Primary Care Investments Are Top of Mind for Many New England States

October 31, 2018

Program:  Primary Care Spend

Representatives from state agencies in Connecticut, Maine, Massachusetts, New Hampshire, Rhode Island, and Vermont met earlier this month to hear and discuss reports from multi-state workgroups related to Certificate of Need reform and hospital regulatory issues,  improving the value of community benefits reports, data-sharing opportunites, and primary care investments.

The meeting was sponsored by the Milbank Memorial Fund, the National Academy for State Health Policy, and the New England States Consortium Systems Organization (NESCSO), a non-profit corporation organized by six New England Health and Human Services agencies and the University of Massachusetts Medical School that seeks to foster communication and collaboration between its members. Read about the recent Fund/NESCSO meeting.

Launched in 2017, the Primary Care Investments Workgroup included representatives from four of the NESCSO states—Connecticut, Massachusetts, Rhode Island, and Vermont. The group’s main goal was to explore opportunities for improving primary care by comparing each state’s strategies and activities. During meetings over the past year, the group engaged in discussions about each state’s approach to primary care investments, including the state’s policy environments and data capabilities, and potential opportunities for collaboration.

Using the 2017 Milbank Memorial Fund report, Standardizing the Measurement of Commercial Health Plan Primary Care Spending, as a starting point, the group compared each state’s definition of primary care to the report’s specifications and considered the measures used by Oregon for its primary care spending report.

“It is generally accepted and well documented that primary care is important for a high-performing health system. Despite this, relatively little money in the US is spent on primary care. You cannot improve what you do not measure, however, and up until now, we have had very limited information about exactly how little that is,” said Rachel Block, program officer at the Fund. “Using the Milbank report and data from Oregon gave the New England states a starting point to determine how much is spent on primary care as a percent of total medical spending in their states.”

The group identified several common building blocks for their primary care investment strategies:

  1. How to define primary care and primary care spending.
  2. Why states should consider increasing investments to primary care providers and primary care practices.
  3. What are the components of primary care investments.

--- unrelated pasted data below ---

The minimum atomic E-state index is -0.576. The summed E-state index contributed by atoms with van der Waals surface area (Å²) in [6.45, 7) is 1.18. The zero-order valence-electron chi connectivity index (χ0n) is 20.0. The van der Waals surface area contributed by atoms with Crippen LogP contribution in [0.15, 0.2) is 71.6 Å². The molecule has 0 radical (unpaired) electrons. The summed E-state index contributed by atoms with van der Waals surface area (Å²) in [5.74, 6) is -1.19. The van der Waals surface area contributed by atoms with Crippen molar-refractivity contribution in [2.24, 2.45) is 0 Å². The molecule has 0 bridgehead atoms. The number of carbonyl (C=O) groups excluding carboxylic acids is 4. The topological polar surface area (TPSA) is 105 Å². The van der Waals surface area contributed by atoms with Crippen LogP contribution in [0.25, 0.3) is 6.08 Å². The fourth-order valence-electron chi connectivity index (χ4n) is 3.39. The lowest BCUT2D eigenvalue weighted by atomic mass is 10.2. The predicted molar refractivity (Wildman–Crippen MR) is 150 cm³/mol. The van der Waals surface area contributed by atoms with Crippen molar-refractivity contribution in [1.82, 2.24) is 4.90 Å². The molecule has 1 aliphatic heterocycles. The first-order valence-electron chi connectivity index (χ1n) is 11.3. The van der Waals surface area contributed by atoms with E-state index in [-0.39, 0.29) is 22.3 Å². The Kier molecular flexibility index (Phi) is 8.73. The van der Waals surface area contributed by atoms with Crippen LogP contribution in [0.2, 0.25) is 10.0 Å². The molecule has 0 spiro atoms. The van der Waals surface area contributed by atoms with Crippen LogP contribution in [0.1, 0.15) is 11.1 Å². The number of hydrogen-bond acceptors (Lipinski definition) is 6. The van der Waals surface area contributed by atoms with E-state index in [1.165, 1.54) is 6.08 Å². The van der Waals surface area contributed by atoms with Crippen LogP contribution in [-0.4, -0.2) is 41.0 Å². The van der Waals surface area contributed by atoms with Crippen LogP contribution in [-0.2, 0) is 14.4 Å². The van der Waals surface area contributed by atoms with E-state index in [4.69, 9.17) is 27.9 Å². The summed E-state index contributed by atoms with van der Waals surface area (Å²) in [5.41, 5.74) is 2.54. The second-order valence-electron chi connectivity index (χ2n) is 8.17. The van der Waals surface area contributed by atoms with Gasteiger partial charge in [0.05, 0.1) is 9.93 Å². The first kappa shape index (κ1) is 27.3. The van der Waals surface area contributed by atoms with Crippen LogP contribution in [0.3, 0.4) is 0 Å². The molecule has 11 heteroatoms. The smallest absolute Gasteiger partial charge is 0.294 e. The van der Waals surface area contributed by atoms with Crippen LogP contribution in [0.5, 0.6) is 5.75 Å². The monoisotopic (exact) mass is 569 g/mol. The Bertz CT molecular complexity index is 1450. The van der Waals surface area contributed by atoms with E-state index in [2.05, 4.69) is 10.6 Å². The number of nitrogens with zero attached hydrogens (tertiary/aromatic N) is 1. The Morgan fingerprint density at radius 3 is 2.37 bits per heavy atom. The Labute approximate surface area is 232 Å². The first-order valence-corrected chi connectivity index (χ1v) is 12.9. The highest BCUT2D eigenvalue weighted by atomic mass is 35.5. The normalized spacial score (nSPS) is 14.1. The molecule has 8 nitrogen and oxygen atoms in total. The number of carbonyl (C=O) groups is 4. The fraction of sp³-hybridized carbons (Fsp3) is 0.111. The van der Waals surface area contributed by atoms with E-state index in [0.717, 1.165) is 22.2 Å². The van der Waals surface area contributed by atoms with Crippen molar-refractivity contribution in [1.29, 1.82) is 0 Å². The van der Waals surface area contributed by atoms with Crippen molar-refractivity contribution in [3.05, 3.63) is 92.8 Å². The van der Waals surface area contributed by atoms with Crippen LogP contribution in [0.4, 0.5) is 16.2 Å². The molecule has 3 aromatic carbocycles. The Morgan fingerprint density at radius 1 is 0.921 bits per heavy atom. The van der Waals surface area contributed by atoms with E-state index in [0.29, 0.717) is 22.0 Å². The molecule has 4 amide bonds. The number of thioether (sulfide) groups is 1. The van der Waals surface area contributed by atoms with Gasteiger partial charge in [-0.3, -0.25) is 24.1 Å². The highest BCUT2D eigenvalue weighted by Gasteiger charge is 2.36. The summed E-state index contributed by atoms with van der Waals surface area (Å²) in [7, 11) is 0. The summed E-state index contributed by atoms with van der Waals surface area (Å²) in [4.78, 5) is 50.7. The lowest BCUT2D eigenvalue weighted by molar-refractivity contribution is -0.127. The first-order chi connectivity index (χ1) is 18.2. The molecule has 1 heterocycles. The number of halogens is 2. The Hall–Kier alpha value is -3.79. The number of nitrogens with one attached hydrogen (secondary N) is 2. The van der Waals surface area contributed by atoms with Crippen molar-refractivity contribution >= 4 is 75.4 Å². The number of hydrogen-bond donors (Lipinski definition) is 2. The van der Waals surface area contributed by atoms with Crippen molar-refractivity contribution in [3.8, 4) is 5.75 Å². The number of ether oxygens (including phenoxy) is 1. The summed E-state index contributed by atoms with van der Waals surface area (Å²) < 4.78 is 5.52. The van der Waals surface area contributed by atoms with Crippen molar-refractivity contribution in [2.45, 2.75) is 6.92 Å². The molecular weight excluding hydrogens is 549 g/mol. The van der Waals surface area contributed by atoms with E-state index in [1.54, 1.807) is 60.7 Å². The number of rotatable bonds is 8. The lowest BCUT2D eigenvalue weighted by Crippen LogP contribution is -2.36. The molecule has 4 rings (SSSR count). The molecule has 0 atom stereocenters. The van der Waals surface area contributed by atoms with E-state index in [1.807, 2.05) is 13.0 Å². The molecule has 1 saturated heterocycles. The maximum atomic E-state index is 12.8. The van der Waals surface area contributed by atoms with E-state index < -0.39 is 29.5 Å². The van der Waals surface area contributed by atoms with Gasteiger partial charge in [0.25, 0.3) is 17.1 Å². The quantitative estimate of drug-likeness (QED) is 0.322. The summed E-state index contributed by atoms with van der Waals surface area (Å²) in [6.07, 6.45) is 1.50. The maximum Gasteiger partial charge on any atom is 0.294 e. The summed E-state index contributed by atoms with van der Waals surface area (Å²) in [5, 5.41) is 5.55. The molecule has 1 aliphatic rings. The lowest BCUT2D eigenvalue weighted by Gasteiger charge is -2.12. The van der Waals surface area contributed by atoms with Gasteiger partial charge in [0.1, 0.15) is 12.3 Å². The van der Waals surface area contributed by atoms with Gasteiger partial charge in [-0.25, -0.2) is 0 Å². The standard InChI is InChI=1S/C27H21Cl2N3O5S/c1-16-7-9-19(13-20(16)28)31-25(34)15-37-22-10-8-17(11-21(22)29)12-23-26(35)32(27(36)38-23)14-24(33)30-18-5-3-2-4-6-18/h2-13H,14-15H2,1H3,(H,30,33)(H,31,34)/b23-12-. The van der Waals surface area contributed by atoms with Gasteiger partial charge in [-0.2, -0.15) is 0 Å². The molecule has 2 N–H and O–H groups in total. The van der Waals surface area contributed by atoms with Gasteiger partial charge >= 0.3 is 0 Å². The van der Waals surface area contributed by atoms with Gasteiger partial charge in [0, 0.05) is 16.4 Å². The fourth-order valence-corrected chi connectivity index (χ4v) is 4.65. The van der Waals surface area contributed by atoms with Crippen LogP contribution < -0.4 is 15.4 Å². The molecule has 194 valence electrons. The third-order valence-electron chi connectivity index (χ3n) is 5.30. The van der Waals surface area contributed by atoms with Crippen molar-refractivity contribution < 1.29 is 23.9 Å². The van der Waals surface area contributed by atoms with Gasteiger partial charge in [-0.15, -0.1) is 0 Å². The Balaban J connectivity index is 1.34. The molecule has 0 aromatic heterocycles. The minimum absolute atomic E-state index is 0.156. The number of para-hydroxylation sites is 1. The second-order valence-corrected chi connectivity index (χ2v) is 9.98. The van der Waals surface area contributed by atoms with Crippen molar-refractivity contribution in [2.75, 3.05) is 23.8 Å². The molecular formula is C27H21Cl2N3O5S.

4. What tools states can use to establish and achieve goals related to primary care investments.
  5. How to measure the success of primary care.
  6. What opportunities exist for further collaboration among the states.
  7. Next steps for states to consider to further strengthen primary care.

Working from the common set of primary care spending measures, each state selected their key data elements and applied them to their own state data sets.  A comparative look at primary care payments in four New England states is provided in the table below.

The Status of Primary Care Payments in Selected New England States

*CT Includes Care Coordination and Shared Savings Quality Payments Only

Richard Slusky, former director of payment reform in Vermont, who served as facilitator, summarized the lessons learned about measuring primary care investment from the meeting:

  1. It is important to define what is meant by primary care services, primary care providers, and primary care payments (claims-based and non-claims-based).
  2. It is important to measure primary care investments and develop measures of success related to those investments.
  3. It is important to define the data required to support the “measures of success” and to determine how that data will be collected and reported.
  4. There may be opportunities for interstate collaboration to consider common regulatory approaches to ensure accountability among payers and providers.

The primary care workgroup has tentatively identified three topics for its work in 2019:

  1. Continue work on the evolution of payment models, primary care investments, and measures of success related to the cost, quality, and access to health care services and the impact on population health.
  2. Define the major contributors to the “administrative burden” on primary care providers and suggest potential opportunities to relieve those burdens in areas such as prior approvals, complexities of performance measures, claims denials, and billing processes.
  3. Document current approaches to risk adjustment used in primary care payment models and how they affect care delivery and payment amounts.

Go to the Primary Care Spend Resource page to learn more about the workgroup’s findings.